You know what’s the most boggling thing about this pickup? Because it’s a Mercedes and will undoubtedly come with Mercedes prices, that means no one will actually use this as a pickup truck. No one is going to drop a ton of money on one of these then go hauling heavy and dirty stuff in the back. It’s probably never even going to get dirty. Basically, it’s going to become what 99.99999% of “SUVs” are today.

All snark aside, Mercedes-Benz has announced their X-Class, a line of premium pickup trucks based off the Nissan Navara, the global successor to the Frontier. While being based on Frontier DNA means it could probably actually handle itself as a pickup, let’s not kid ourselves; you’ll see people hauling and off-roading in this about as much as you see people doing the same thing in a Porsche Macan.

In all honesty, the X-Class looks absolutely fantastic. It looks like all X-Classes will come in the four door crew cab configuration, and the tailgate will be available in the standard 90-degree opening, or with a rear bumper delete with an 180-degree opening.

Being Mercedes, it should be no surprise that the marketing is as a luxury lifestyle vehicle, but it appears that the X-Class can do some actual truck stuff too. The X-Class can haul up to 2,425 lbs in the bed and can tow up to 7,716 lbs. Not too shabby for the ritzy new kid on the block.

The base X200 X-Class will come with a 165 HP I4 engine, which is nothing to really write home about. The X220d and X250d will feature two different diesel engines, 163 HP and 190 HP respectively. The top of the range X-Class model will feature a diesel V6 at 258 HP.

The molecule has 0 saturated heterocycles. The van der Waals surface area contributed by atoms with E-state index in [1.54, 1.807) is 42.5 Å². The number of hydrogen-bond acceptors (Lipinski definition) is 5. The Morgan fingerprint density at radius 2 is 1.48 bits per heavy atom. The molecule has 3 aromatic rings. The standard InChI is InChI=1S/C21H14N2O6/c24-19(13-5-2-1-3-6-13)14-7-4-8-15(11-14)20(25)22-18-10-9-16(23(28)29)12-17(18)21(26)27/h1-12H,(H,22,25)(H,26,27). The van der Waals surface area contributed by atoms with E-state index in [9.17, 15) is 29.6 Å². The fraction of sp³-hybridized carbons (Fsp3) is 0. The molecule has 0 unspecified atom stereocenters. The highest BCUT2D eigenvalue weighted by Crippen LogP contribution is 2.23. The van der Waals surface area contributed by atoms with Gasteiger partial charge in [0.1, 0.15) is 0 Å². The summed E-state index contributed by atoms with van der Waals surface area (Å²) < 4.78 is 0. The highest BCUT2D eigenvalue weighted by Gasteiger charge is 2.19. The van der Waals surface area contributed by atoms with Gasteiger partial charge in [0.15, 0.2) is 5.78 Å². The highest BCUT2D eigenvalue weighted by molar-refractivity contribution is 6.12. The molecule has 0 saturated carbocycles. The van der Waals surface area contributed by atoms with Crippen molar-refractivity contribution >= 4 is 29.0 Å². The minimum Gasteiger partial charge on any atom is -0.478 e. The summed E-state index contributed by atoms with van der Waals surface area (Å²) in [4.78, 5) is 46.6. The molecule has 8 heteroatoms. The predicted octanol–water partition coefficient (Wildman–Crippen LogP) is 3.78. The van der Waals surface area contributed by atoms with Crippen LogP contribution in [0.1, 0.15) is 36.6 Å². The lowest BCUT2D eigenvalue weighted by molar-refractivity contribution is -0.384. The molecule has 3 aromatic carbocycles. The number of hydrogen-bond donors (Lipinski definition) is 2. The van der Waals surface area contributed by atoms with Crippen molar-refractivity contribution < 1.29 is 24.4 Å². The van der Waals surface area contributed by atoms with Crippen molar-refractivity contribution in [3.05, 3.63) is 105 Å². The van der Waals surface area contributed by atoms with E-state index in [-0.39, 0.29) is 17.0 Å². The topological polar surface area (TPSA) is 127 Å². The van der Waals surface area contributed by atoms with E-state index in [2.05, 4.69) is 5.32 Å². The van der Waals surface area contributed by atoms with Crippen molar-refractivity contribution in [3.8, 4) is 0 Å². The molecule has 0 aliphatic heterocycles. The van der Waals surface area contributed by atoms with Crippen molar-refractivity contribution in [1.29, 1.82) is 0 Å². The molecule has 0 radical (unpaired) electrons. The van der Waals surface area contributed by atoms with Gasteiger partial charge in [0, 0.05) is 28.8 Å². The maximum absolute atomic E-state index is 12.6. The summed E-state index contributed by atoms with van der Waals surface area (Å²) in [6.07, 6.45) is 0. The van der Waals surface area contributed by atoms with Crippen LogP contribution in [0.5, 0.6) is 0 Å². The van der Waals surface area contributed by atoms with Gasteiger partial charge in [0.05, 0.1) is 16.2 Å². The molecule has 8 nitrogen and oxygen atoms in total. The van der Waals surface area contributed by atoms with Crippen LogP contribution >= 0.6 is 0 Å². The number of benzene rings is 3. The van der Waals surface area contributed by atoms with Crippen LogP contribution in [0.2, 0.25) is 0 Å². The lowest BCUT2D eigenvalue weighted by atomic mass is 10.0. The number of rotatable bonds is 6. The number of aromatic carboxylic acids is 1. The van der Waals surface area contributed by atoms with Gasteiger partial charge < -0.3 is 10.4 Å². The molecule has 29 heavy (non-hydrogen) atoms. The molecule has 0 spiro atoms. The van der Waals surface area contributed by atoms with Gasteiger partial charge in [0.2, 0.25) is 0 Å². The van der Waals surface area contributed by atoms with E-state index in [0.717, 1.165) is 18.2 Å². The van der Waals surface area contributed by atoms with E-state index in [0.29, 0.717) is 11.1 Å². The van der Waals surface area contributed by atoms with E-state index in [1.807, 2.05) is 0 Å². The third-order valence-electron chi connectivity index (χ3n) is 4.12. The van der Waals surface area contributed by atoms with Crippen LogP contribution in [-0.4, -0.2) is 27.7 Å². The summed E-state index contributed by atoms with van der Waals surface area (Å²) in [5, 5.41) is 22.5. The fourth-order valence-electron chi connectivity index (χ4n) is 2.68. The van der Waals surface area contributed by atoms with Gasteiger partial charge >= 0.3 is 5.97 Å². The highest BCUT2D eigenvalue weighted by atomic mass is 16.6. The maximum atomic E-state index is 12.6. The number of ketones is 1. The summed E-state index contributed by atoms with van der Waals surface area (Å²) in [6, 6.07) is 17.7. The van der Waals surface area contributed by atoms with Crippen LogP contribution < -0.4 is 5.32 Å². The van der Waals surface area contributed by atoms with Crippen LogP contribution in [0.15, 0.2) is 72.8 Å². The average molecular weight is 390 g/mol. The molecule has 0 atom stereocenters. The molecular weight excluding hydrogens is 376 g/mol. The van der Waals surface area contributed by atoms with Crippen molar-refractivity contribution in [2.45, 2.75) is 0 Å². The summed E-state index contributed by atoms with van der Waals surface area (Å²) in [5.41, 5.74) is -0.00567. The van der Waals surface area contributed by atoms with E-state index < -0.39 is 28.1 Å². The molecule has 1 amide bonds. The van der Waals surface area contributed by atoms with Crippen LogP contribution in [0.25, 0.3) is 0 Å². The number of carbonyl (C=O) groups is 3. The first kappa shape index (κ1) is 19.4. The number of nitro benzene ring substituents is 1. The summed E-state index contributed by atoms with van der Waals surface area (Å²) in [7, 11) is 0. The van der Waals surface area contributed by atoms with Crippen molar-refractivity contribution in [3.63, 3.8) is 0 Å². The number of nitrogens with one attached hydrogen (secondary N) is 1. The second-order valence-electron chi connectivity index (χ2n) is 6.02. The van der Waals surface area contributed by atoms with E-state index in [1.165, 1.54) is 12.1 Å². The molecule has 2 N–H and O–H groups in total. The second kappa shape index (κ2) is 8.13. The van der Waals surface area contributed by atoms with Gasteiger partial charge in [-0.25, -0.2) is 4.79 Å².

You’ll have a choice of manual or automatic transmissions (props for including a manual!) and RWD or AWD. The all-wheel-drive option comes with a low range and optional locking differential, so expect it to handle itself off the tarmac as well. There is also a drivetrain option that uses RWD until it needs the other wheels for additional traction.

Lots of tech will be packed into the X-Class, with features like autonomous braking, lane-keep assist, traffic sign recognition (has it really come to this?), and Mercedes’ connected car services.

Three distinct lines of the X-Class will be offered; the Pure, which focuses on ruggedness and utility, the Progressive, which sits somewhere in the middle, and the Power, which focuses on comfort and luxury.

Whether or not the X-Class will be offered in the US is still up in the air, but it is for sure a go in Europe, Africa, South America, and other markets. The X-Class will be sold as part of the Mercedes-Benz Vans division and will start at around $42,758.

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